Walking the plank in Iowa

Justin Scott poses for photos with two presidential candidates. He poses with Sen. Marco Rubio while supporting his “Atheist VOTER” shirt. Scott hopes to work with UNI students to secularize caucus planks

JACOB MADDEN, News Editor | [email protected]

The Iowa Caucuses are right around the corner and many UNI students will be caucusing for the first time on Feb. 1.

One man, Justin Scott, member of the Freedom from Religion Foundation, is hoping to open the dialogue separation of church and state and its impact all kinds of hotbutton issues.

Such as reproductive rights.

“Getting to these caucuses also supports women’s reproductive rights as well – the right for women to seek reproductive care without someone’s religion being pushed on them. These are not exclusively atheist issues.”

Scott is working as an advocate to get the issue of separation of church and state on planks this election season.

Scott, who is also a secular activist with the Iowa branch of the Secular Coalition for America, went on to explain that a plank is a list ideas that a caucus-goer would like to see the party support or not support. It is sometimes referred to as a list of resolutions and is used to influence the party platform going forward.

The Secular Coalition for America is nonprofit organization that voices the concerns of the non-theistic community, Scott said.

Scott emphasized the importance of student involvement in the caucuses.

“I want students to be engaged in the political process; you don’t have to be atheist, agnostic, or anti-theist to advocate for the separation of church and state,” Scott said.

Scott has reached out to UNI’s secular group, UNI Free Thinkers and Inquirers in the hopes of partnering with them in his mission to secularize caucus planks.

UNIFI was unable to be reached for a comment on the partnership.

Scott made national headlines in outlets such as the Huffington Post recently when he questioned Marco Rubio’s recent in outlets such as the Huffington Post recently when he questioned Marco Rubio’s recent Iowa ad that had a religious focus. Scott, filming the question, asked Rubio if he was running for “Pastor-in-Chief.” Rubio rebutted that everyone had a right to believe, or not believe, in whatever they wanted. Rubio did, however, reiterate the core of his Christian values message to the room.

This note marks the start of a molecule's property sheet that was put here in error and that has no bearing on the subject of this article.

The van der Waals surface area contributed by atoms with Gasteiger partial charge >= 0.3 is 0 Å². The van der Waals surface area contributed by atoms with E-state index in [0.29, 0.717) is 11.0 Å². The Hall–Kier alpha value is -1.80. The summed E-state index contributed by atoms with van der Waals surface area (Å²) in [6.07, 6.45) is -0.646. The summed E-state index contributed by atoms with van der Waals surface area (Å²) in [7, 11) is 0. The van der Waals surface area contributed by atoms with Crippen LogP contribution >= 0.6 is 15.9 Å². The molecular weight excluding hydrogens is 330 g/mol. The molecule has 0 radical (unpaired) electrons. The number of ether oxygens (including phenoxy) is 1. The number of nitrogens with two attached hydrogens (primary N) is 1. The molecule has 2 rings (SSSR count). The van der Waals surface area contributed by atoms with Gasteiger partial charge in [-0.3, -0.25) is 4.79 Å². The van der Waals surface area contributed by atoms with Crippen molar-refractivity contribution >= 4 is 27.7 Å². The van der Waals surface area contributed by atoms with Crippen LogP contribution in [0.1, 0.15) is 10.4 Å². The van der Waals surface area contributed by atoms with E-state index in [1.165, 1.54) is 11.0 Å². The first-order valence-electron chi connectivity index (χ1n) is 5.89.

Scott also commented on a Ted Cruz rally he attended where the small crowd was excited by Ted Cruz’s pro-religious message. After the room was opened for questions, the crowd reportedly fell silent as Scott introduced himself as an atheist voter and asked Senator Cruz how he planned to address and support the atheist or non-theistic voters in the country.

“Atheists have a saying: keep your theocracy out of our democracy,” Scott said.

According to their official website, the Secular Coalition for America was founded in 2002 after Herb Silverman, professor of mathematics at the College of Charleston, ran for governor of South Carolina and was denied the position because he did not assert a religious belief. Silverman called for the unification of non-theistic groups under a single purpose and what followed was the founding of the Secular Coalition for America.

Voters that would like to submit planks by the Secular Coalition for Iowa should email Scott at [email protected] These planks can be altered to each voter’s liking to be more specific about certain issues.

Scott said the goal of the Secular Coalition for Iowa is to start a statewide dialogue on the importance of the separation of church and state, as well as other secular issues.

“By submitting these planks, which will be discussed by voters, county party leaders and the leaders of the state parties, we hope to positively influence the process by which the state parties develop their party platforms,” Scott said.